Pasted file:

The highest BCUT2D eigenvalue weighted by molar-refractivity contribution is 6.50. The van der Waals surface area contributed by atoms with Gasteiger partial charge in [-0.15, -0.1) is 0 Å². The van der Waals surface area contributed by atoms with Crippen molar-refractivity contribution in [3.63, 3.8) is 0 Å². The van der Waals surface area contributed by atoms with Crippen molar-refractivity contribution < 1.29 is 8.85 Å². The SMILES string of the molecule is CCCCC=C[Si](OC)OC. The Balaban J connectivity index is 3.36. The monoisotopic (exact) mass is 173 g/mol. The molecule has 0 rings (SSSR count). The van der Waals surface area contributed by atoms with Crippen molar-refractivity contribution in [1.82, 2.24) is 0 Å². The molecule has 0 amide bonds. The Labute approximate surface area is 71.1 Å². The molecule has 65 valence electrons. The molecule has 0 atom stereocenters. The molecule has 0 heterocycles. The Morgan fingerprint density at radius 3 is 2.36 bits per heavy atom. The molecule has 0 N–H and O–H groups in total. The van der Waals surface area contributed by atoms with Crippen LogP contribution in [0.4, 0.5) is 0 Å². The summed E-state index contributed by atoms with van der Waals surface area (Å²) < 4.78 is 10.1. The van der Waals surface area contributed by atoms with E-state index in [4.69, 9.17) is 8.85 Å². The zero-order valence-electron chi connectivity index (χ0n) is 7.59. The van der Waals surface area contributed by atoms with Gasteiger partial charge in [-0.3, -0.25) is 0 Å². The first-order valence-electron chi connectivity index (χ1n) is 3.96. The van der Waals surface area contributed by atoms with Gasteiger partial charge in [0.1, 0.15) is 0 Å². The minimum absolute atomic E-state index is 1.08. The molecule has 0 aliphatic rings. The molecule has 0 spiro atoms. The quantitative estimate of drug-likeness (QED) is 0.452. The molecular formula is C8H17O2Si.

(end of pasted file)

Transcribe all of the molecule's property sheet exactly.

The highest BCUT2D eigenvalue weighted by molar-refractivity contribution is 6.50. The van der Waals surface area contributed by atoms with Gasteiger partial charge in [-0.15, -0.1) is 0 Å². The van der Waals surface area contributed by atoms with Crippen molar-refractivity contribution in [3.63, 3.8) is 0 Å². The van der Waals surface area contributed by atoms with Crippen molar-refractivity contribution < 1.29 is 8.85 Å². The SMILES string of the molecule is CCCCC=C[Si](OC)OC. The Balaban J connectivity index is 3.36. The monoisotopic (exact) mass is 173 g/mol. The molecule has 0 rings (SSSR count). The van der Waals surface area contributed by atoms with Crippen molar-refractivity contribution in [1.82, 2.24) is 0 Å². The molecule has 0 amide bonds. The Labute approximate surface area is 71.1 Å². The molecule has 65 valence electrons. The molecule has 0 atom stereocenters. The molecule has 0 heterocycles. The Morgan fingerprint density at radius 3 is 2.36 bits per heavy atom. The molecule has 0 N–H and O–H groups in total. The van der Waals surface area contributed by atoms with Crippen LogP contribution in [0.4, 0.5) is 0 Å². The summed E-state index contributed by atoms with van der Waals surface area (Å²) < 4.78 is 10.1. The van der Waals surface area contributed by atoms with E-state index in [4.69, 9.17) is 8.85 Å². The zero-order valence-electron chi connectivity index (χ0n) is 7.59. The van der Waals surface area contributed by atoms with Gasteiger partial charge in [-0.3, -0.25) is 0 Å². The first-order valence-electron chi connectivity index (χ1n) is 3.96. The van der Waals surface area contributed by atoms with Gasteiger partial charge in [0.1, 0.15) is 0 Å². The minimum absolute atomic E-state index is 1.08. The molecule has 0 aliphatic rings. The molecule has 0 spiro atoms. The quantitative estimate of drug-likeness (QED) is 0.452. The molecular formula is C8H17O2Si.